In 2013, the Bureau of Justice Assistance (BJA) funded CNA to work with the Center for Problem-Oriented Policing to develop a series of Strategies for Policing Innovation (SPI) Problem-Oriented Guides for Police. The purpose of these guides is to provide the law enforcement community with useful guidance, knowledge, and best practices related to key problem-oriented policing and SPI principles and practices. These guides add to the existing collection of Problem-Oriented Guides for Police.
This guide highlights focused deterrence, which is a crime reduction strategy in which carefully selected high-risk offenders (prolific or particularly violent criminal offenders) receive concentrated law enforcement attention and, simultaneously, offers of concentrated social services through direct, persuasive communication and rigorous follow-up of these commitments. Focused-deterrence initiatives (FDIs) commonly include such aspects as identification of prolific offenders, scripted offender notification meetings, coordinated and strategic prosecution, provision of social services to individuals willing to accept them, and careful monitoring of individuals’ actions. The focused deterrence—or “pulling-levers”—strategy originated in a problem-oriented policing initiative to address youth-gang gun violence in Boston in the late 1990s. Since then, dozens of jurisdictions in the United States have adopted and adapted the model.
The Cambridge, MA; Chula Vista, CA; and Kansas City, MO SPI sites have all implemented new initiatives which use focused deterrence strategies. This guide highlights those and provides lessons-learned from the programs to departments interested in implementing their own initiatives. Cambridge targeted a unique group of offenders from three different jurisdictions who were selected based on a social harm index and attended call-ins voluntarily. The Kansas City Police Department partnered with the Jackson County Prosecutor's Office and Kansas City Municipal Government. In Chula Vista, domestic violence offenders were categorized by level of offense severity. These experiences help guide the path of departments looking to implement a focused deterrence strategy best suited to their jurisdiction.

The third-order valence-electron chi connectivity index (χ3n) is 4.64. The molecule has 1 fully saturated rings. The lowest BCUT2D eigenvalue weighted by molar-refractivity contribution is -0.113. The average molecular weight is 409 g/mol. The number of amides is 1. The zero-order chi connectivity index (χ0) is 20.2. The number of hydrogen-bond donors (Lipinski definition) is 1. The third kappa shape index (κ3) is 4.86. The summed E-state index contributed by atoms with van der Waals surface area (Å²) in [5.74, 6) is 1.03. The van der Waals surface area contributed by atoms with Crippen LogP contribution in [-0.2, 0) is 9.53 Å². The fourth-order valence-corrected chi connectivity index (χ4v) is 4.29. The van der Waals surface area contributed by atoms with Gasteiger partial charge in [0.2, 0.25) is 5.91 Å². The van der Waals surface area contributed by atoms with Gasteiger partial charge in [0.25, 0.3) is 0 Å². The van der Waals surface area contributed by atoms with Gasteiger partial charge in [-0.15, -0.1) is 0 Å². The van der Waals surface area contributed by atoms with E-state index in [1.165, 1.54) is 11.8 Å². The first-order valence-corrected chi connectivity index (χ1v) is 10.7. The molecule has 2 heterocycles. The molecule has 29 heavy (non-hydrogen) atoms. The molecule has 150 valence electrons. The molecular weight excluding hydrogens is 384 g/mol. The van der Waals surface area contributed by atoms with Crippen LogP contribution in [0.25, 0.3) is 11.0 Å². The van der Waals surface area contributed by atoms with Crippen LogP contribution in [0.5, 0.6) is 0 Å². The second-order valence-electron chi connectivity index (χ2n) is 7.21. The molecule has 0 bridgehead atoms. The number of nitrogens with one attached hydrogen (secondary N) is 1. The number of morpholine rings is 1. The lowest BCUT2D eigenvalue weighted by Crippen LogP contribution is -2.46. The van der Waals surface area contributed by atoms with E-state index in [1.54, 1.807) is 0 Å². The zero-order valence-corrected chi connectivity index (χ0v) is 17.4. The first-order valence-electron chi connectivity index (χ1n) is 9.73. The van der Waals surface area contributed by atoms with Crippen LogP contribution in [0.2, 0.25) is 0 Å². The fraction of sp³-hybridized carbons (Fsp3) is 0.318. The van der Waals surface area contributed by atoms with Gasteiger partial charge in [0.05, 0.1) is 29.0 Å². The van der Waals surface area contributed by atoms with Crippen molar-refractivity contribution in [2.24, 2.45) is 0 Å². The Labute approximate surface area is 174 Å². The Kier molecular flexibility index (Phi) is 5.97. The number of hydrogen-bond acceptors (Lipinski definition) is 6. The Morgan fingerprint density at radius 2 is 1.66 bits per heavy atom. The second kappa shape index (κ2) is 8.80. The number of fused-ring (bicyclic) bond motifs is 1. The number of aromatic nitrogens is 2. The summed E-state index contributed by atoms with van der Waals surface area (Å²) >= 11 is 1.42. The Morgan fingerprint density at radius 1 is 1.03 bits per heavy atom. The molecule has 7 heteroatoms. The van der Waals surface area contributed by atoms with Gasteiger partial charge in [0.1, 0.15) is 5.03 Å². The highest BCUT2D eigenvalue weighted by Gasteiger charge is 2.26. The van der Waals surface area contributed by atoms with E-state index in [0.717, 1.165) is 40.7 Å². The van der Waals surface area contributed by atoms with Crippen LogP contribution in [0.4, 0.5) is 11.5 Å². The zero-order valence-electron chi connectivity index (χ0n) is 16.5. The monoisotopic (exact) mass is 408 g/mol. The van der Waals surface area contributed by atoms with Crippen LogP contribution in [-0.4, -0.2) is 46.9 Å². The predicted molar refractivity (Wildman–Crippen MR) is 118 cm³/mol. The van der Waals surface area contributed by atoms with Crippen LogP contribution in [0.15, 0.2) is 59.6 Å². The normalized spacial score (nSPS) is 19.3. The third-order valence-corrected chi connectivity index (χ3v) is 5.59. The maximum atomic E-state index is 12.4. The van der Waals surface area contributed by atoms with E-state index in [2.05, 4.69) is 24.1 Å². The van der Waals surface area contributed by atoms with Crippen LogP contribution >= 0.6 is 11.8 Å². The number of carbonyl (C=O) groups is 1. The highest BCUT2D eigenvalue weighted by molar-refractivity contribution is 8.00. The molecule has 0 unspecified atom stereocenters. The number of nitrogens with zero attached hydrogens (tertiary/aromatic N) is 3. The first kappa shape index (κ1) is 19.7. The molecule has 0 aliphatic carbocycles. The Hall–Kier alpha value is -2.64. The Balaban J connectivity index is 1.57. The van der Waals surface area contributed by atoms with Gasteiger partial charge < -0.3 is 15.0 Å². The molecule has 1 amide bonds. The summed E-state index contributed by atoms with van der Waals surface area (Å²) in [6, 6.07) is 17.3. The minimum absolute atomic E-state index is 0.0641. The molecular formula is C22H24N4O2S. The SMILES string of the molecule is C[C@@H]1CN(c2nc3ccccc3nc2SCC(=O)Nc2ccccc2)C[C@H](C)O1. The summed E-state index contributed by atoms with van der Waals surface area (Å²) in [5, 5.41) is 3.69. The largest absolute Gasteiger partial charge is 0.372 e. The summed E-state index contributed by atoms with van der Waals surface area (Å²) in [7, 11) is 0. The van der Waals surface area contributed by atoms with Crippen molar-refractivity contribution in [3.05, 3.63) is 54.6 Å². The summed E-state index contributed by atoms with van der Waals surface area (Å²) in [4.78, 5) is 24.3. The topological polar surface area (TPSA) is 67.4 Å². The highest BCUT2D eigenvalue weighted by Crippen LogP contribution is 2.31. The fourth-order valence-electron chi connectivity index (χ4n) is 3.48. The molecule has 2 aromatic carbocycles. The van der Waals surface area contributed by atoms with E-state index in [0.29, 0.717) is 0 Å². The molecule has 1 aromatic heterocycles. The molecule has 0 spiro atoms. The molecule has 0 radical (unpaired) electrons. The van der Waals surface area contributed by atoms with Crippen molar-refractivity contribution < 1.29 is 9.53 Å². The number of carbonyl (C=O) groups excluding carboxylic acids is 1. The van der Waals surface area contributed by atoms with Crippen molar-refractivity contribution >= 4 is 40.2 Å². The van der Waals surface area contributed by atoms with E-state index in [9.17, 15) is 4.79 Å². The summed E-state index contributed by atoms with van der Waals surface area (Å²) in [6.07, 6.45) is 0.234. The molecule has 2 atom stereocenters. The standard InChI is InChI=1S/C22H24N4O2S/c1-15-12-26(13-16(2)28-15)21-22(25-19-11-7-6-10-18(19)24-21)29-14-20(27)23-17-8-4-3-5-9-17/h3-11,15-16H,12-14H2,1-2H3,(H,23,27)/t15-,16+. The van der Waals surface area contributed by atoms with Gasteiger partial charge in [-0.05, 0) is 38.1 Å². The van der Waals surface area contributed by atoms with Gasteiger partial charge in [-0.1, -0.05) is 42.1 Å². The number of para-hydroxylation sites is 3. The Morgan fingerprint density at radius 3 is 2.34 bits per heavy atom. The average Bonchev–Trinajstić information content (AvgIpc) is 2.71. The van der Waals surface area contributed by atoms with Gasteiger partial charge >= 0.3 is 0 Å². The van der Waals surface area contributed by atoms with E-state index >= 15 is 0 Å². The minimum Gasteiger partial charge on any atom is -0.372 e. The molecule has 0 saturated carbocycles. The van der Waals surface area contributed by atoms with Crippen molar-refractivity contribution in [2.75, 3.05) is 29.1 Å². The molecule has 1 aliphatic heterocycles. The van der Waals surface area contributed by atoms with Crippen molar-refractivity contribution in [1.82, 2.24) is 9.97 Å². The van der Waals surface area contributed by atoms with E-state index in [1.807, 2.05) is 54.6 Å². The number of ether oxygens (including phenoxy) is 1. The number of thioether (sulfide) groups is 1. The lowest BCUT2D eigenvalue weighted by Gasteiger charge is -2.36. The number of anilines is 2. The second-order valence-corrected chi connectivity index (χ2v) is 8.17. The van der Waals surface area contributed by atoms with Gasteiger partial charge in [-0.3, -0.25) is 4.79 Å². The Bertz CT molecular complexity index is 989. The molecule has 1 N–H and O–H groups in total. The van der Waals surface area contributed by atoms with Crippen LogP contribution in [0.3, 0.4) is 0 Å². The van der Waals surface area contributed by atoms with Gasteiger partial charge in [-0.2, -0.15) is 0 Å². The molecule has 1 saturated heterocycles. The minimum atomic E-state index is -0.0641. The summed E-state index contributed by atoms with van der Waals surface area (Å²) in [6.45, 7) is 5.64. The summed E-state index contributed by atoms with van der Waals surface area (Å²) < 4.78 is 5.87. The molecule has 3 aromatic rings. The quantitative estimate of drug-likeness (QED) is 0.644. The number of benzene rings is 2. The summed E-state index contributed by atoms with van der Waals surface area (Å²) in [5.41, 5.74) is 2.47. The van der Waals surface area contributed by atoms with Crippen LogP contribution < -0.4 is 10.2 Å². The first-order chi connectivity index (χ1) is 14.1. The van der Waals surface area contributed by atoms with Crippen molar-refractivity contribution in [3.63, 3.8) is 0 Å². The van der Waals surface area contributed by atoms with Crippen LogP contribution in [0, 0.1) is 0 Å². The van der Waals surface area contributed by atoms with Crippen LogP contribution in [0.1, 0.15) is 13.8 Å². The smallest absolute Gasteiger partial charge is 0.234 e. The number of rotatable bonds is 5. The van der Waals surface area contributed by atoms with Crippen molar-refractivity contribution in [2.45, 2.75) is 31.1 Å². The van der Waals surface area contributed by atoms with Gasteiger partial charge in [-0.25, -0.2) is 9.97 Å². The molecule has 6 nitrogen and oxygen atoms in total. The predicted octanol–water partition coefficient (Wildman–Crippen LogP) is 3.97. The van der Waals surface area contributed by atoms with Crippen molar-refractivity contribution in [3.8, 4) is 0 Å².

This report additionally presents an overview of the necessary components to administer and lead a focused-deterrence initiative. It provides examples of applications of focused deterrence to specific crime problems, and it provides details of focused deterrence initiatives which have been previously evaluated. Focused deterrence can be customized to address the specific challenges and environment of a jurisdiction and to combat crime.